Suppose $L$ is a parameterized language with respect to some alphabet $\Sigma$. The $k$-slice of $L$ is $L_k = L \cap \{(x,k) \mid x \in \Sigma^{*}\}$, the set of instances in $L$ which have parameter $k$. The complexity class $\mathsf{XP}$ contains the parameterized languages $L$ such that $L_k \in P$ for each $k$, possibly with a different algorithm and polynomial running time bound for each $k$. Each fixed-parameter tractable language is in $\mathsf{XP}$, and there are languages in $\mathsf{XP}$ that are not in $\mathsf{FPT}$; this is Proposition 27.1.1 in the Downey & Fellows 2013 textbook.

However, $\mathsf{XP}$ seems to have nontrivial structure beyond this, since one can stratify this class based on how fast the degree of the bounding polynomial grows with $k$: for $\mathsf{FPT}$ the degree is constant, whereas for $\mathsf{XP}$ it can grow arbitrarily. Downey & Fellows does not mention anything about the structure of $\mathsf{XP}$ beyond Proposition 27.1.1, and the discussion in the Flum & Grohe 2006 textbook isn't much more detailed.

Following on from my earlier question Limits of variants of Independent Set? is there a name for the subclass $\mathsf{Q}$ of $\mathsf{XP}$ where $L \in \mathsf{Q}$ if there is a polynomial $g_L$ such that every instance $(x,k)$ in $L$ can be decided in at most $|x|^{g_L(k)}$ steps?

In other words, this class $\mathsf{Q}$ allows only up to $|x|^{\text{poly}(k)}$ time instead of $|x|^{g(k)}$ time for some arbitrary function $g$ as for $\mathsf{XP}$.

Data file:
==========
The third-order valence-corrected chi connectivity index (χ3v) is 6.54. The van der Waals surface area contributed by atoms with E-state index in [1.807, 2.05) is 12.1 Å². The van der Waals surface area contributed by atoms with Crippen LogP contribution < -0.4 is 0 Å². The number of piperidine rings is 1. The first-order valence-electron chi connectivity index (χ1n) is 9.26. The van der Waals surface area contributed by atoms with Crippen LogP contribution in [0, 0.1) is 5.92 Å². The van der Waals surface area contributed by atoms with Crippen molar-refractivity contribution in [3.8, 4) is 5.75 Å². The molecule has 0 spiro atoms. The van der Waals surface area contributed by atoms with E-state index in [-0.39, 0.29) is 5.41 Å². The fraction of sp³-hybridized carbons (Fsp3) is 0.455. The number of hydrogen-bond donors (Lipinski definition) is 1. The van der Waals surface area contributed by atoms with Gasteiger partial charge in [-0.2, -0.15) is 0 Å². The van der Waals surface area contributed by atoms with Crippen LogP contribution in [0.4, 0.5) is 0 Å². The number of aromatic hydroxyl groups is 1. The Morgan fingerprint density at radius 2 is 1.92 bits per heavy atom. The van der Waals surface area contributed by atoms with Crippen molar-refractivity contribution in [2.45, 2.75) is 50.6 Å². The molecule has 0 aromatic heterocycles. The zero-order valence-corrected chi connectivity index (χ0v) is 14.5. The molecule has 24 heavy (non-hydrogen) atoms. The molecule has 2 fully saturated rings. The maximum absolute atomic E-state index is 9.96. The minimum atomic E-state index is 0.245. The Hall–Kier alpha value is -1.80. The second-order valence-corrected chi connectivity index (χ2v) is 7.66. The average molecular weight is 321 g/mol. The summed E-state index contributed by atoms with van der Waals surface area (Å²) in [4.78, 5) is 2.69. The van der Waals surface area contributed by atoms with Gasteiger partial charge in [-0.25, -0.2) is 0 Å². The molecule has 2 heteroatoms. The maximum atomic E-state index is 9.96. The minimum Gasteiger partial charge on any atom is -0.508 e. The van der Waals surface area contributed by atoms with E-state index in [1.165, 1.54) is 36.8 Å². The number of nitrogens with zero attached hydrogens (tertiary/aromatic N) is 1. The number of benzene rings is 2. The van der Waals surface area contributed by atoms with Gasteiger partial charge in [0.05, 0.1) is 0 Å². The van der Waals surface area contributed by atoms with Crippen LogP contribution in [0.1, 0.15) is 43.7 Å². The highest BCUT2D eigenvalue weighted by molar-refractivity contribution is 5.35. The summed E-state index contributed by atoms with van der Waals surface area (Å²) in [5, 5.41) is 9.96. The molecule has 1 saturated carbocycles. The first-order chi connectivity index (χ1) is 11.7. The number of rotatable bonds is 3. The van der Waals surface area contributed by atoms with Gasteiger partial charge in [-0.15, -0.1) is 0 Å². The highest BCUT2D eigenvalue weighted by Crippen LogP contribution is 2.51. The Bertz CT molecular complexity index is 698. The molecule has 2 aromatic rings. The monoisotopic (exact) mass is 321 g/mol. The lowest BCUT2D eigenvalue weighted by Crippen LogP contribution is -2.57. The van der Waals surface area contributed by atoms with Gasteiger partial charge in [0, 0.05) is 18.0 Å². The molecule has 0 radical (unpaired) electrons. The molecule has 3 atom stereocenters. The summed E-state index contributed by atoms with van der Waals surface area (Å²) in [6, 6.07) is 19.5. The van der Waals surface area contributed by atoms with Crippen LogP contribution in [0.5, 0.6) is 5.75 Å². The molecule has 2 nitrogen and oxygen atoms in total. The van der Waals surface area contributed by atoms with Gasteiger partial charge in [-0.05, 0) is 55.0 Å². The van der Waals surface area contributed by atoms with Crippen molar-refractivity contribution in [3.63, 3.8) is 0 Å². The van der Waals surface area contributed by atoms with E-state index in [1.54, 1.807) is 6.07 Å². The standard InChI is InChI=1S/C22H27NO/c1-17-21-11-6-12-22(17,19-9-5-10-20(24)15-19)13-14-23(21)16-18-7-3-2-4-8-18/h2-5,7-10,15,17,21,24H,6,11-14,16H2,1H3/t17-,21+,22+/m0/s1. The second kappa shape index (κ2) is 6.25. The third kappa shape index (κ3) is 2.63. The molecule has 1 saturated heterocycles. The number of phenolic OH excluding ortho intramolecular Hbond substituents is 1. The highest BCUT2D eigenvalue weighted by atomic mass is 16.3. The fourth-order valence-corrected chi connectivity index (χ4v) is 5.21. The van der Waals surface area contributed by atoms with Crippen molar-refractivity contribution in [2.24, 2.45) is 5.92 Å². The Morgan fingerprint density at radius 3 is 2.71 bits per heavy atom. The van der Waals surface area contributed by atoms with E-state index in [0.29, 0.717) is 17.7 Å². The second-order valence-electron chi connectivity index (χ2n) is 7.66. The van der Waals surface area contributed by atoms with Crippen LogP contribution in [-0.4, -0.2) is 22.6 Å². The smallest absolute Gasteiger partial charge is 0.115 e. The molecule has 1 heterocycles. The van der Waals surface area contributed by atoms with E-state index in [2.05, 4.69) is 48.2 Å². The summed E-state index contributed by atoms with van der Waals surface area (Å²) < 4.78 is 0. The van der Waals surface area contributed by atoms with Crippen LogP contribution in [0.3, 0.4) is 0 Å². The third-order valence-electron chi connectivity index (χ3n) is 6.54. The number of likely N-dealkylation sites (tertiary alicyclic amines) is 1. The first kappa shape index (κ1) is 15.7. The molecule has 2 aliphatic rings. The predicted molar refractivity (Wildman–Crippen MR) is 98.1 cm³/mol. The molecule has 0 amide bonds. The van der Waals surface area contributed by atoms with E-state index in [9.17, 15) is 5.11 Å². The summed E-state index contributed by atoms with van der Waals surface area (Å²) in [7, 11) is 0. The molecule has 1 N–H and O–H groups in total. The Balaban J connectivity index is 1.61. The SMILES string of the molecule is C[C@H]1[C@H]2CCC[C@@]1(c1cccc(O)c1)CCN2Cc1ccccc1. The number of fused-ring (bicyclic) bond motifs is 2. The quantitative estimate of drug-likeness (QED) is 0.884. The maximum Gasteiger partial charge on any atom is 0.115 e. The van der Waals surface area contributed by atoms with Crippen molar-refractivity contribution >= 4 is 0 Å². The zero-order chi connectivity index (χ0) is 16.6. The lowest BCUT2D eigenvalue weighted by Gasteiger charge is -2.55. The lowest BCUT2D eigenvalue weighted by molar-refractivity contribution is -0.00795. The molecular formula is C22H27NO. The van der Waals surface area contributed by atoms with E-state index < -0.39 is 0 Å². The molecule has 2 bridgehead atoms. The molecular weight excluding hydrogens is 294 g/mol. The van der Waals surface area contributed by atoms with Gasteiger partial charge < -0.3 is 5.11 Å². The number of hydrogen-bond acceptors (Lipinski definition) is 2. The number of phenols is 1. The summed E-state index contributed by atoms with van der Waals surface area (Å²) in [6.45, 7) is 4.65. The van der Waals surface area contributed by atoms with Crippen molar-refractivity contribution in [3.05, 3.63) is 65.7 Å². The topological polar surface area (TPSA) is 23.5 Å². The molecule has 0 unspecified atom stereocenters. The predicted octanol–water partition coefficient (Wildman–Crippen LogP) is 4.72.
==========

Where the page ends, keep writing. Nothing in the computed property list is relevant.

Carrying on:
• $\begingroup$ This is a great question! I'm actually very interested in the subclass where the polynomial is linear. That is, Q allows only up to $\vert x \vert ^{O(k)}$. $\endgroup$ May 26, 2017 at 4:51

1 Answer 1


I don't think this subclass of $\textsf{XP}$ has been studied in the literature (and given a name).

One reason why researchers might shy away from studying this subclass, is that it is not closed under fpt-reductions (and so one would have to deal with an 'annoying' new type of reductions). This is because fpt-reductions allow the parameter value to blow up superpolynomially (as long as it is bounded by some computable function of the old parameter value). To get a restricted notion of fpt-reductions under which your subclass of $\textsf{XP}$ is closed, you would need to add the restriction that fpt-reductions require the new parameter value to be bounded by some polynomial of the old parameter value.

  • 1
    $\begingroup$ The reductions you talk about have been studied in the context of kernlizaiton under the name "polynomial parameter transformations", however these have to run in polynomial time. $\endgroup$
    – daniello
    Jul 14, 2017 at 22:24
  • $\begingroup$ I subjectively think that a new type of reduction could be good (not very annoying). I've always been skeptical of fpt-reductions allowing for $g(k)$ to be unbounded. $\endgroup$ Jul 16, 2017 at 8:05
  • $\begingroup$ I've seen two notions of linear fpt-reduction in the literature that require $g(k)$ to be bounded. $\endgroup$ Jul 16, 2017 at 8:06

Your Answer

By clicking “Post Your Answer”, you agree to our terms of service and acknowledge you have read our privacy policy.

Not the answer you're looking for? Browse other questions tagged or ask your own question.